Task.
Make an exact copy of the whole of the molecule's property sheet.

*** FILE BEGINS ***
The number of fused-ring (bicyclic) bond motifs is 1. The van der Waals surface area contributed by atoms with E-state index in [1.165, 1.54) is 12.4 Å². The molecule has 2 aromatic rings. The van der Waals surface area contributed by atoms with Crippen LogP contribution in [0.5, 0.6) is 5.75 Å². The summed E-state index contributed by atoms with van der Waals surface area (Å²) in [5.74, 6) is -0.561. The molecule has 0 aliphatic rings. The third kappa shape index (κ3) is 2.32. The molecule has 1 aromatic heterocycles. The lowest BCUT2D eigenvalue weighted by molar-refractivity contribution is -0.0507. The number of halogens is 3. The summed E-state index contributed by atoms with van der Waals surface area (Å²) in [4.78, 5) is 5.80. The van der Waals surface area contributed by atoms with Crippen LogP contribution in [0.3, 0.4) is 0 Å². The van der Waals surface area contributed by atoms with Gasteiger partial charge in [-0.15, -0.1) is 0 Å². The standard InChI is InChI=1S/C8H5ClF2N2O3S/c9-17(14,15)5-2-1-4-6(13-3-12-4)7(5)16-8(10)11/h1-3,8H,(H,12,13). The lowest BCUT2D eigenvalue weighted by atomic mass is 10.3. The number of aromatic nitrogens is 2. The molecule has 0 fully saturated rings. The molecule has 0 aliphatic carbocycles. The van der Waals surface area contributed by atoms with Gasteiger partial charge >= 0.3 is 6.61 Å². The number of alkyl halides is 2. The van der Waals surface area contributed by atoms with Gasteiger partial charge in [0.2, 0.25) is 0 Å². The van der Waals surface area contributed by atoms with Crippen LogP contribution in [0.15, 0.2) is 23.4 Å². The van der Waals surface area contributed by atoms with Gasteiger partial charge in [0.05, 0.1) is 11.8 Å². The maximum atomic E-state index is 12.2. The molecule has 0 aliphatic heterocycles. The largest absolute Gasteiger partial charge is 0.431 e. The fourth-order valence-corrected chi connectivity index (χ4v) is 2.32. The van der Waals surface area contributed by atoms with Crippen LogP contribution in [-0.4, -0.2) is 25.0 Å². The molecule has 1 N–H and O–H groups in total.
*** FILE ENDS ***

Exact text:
The number of fused-ring (bicyclic) bond motifs is 1. The van der Waals surface area contributed by atoms with E-state index in [1.165, 1.54) is 12.4 Å². The molecule has 2 aromatic rings. The van der Waals surface area contributed by atoms with Crippen LogP contribution in [0.5, 0.6) is 5.75 Å². The summed E-state index contributed by atoms with van der Waals surface area (Å²) in [5.74, 6) is -0.561. The molecule has 0 aliphatic rings. The third kappa shape index (κ3) is 2.32. The molecule has 1 aromatic heterocycles. The lowest BCUT2D eigenvalue weighted by molar-refractivity contribution is -0.0507. The number of halogens is 3. The summed E-state index contributed by atoms with van der Waals surface area (Å²) in [4.78, 5) is 5.80. The van der Waals surface area contributed by atoms with Crippen LogP contribution in [0.3, 0.4) is 0 Å². The van der Waals surface area contributed by atoms with Gasteiger partial charge in [-0.15, -0.1) is 0 Å². The standard InChI is InChI=1S/C8H5ClF2N2O3S/c9-17(14,15)5-2-1-4-6(13-3-12-4)7(5)16-8(10)11/h1-3,8H,(H,12,13). The lowest BCUT2D eigenvalue weighted by atomic mass is 10.3. The number of aromatic nitrogens is 2. The molecule has 0 fully saturated rings. The molecule has 0 aliphatic carbocycles. The van der Waals surface area contributed by atoms with Gasteiger partial charge >= 0.3 is 6.61 Å². The number of alkyl halides is 2. The van der Waals surface area contributed by atoms with Gasteiger partial charge in [0.2, 0.25) is 0 Å². The van der Waals surface area contributed by atoms with Crippen LogP contribution in [0.15, 0.2) is 23.4 Å². The van der Waals surface area contributed by atoms with Gasteiger partial charge in [0.05, 0.1) is 11.8 Å². The maximum atomic E-state index is 12.2. The molecule has 0 aliphatic heterocycles. The largest absolute Gasteiger partial charge is 0.431 e. The fourth-order valence-corrected chi connectivity index (χ4v) is 2.32. The van der Waals surface area contributed by atoms with Crippen LogP contribution in [-0.4, -0.2) is 25.0 Å². The molecule has 1 N–H and O–H groups in total.